Seven filtered seawater samples (depths between 30 and 55 m) collected during the SAZ project of the Austral summer of 1997-1998 were used for a simultaneous study of the picophytoplankton pigments based on high-performance liquid chromatography (HPLC) analyses and flow cytometry, and of the molecular diversity of the picophytoplankton based on their rDNA sequences. The sampling sites could be divided into three temperature zones, distinguished by their proximity to the Sub-Antarctic and Polar Fronts. HPLC analysis of total chlorophylls and carotenoids showed fairly low phytoplankton concentrations (77-262 ng chl al(-1)), with minimal values of the pigments in the two samples of the Polar Front Zone around 54degreesS (water temperature of 4degreesC at time of collection). In this zone, a similar decrease of particles, identified as cyanobacteria on the basis of their fluorescence, was observed by flow cytometry. Sequences very similar to the 16S rDNA sequence of Synechococcus WH8103 were present in all samples. This Synechococcus genotype is thus found in the Southern Ocean in addition to the Atlantic and Pacific locations where it has been previously observed. The yield of PCR products was lower in the two samples taken in the Polar Front Zone, showing a good agreement between molecular and pigment data. 16S rDNA sequences of plastids of eukaryotic algae also were retrieved, mostly related to those of an environmental clone called OM164, which has not been cultivated but has phylogenetic affinities to the Raphidophyceae. (C) 2002 Elsevier Science Ltd. All rights reserved. [less ▲]

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See detailMolecular bands in cometary spectra. Identifications
Swings, Polydore ULg

in Reviews of Modern Physics (1942), 14

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See detailMolecular bases of the interaction between human prolactin and its membrane receptor: A ten year study
KINET, Sandrina; BERNICHTEIN, Sophie; LLOVERA, Marta et al

in Recent research developments in endocrinology (2001), 2

In this review, we make a chronologically overview of a project aimed at deciphering the molecular bases of the mechanism by which prolactin, a pituitary-secreted polypeptidic hormone, interacts with its ... [more ▼]

In this review, we make a chronologically overview of a project aimed at deciphering the molecular bases of the mechanism by which prolactin, a pituitary-secreted polypeptidic hormone, interacts with its membrane receptor, a member of the cytokine receptor superfamily. This study, based essentially on structural and mutational analysis of human prolactin, has identified two regions interacting with the receptor, named binding sites 1 and 2. We have also provided evidence that prolactin induces dimerization of its receptor through its two binding sites, and based on that mechanism of activation, we have engineered and characterized prolactin antagonists able to block the effect of the hormone by competition for receptor binding. Our study has also highlighted the importance of using well characterized bioassays to monitor such a structure-function study since the properties of a given hormone analog were shown to strongly differ depending on the bioassay used. [less ▲]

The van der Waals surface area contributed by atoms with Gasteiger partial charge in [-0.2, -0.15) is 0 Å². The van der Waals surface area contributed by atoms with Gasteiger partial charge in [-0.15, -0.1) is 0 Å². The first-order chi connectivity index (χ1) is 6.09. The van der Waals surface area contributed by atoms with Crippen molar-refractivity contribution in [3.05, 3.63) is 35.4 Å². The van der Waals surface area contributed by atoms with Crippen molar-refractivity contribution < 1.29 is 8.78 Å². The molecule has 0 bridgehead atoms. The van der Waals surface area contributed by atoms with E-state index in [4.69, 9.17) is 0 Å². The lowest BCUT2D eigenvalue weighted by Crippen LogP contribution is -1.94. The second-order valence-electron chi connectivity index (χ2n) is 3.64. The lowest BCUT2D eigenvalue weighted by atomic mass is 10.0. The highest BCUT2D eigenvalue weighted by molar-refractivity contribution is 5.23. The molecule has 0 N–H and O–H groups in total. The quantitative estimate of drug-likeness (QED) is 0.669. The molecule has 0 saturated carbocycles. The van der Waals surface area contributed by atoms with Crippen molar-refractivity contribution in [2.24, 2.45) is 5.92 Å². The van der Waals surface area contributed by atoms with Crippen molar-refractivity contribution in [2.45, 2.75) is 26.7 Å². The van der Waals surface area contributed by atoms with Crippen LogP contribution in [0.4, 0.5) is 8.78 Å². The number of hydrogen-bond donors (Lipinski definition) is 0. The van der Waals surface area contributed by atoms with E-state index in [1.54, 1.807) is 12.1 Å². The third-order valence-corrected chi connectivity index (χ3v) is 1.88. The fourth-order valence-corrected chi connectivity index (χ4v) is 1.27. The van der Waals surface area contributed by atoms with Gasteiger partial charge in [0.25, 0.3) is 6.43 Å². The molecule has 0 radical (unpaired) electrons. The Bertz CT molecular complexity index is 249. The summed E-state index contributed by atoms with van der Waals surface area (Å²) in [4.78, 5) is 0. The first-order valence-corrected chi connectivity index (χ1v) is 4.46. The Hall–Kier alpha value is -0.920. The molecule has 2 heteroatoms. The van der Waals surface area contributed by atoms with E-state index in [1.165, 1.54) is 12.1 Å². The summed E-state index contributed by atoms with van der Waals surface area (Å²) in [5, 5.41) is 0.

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See detailMolecular basis of cold adaptation
D'Amico, Salvino ULg; Claverie, P.; Collins, T. et al

in Philosophical Transactions of the Royal Society of London Series B-Biological Sciences (2002), 357(1423), 917-924

Cold-adapted, or psychrophilic, organisms are able to thrive at low temperatures in permanently cold environments, which in fact characterize the greatest proportion of our planet. Psychrophiles include ... [more ▼]

Cold-adapted, or psychrophilic, organisms are able to thrive at low temperatures in permanently cold environments, which in fact characterize the greatest proportion of our planet. Psychrophiles include both prokaryotic and eukaryotic organisms and thus represent a significant proportion of the living world. These organisms produce cold-evolved enzymes that are partially able to cope with the reduction in chemical reaction rates induced by low temperatures. As a rule, cold-active enzymes display a high catalytic efficiency, associated however, with a low thermal stability. In most cases, the adaptation to cold is achieved through a reduction in the activation energy that possibly originates from an increased flexibility of either a selected area or of the overall protein structure. This enhanced plasticity seems in turn to be induced by the weak thermal stability of psychrophilic enzymes. The adaptation strategies are beginning to be understood thanks to recent advances in the elucidation of the molecular characteristics of cold-adapted enzymes derived from X-ray crystallography, protein engineering and biophysical methods. Psychrophilic organisms and their enzymes have, in recent years, increasingly attracted the attention of the scientific community due to their peculiar properties that render them particularly useful in investigating the possible relationship existing between stability, flexibility and specific activity and as valuable tools for biotechnological purposes. [less ▲]

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See detailMolecular Basis of Neuronal Biorhythms and Paroxysms
Grisar, Thierry ULg; Lakaye, Bernard ULg; Thomas, Elizabeth

in Archives of Physiology & Biochemistry (1996), 104(6), 770-4

The molecular basis of the biorhythms are evoked in relation to cerebral EEG rhythms and paroxysms. Basic oscillatory phenomena have been well shown and modeled in systems such as the glycolytic pathway ... [more ▼]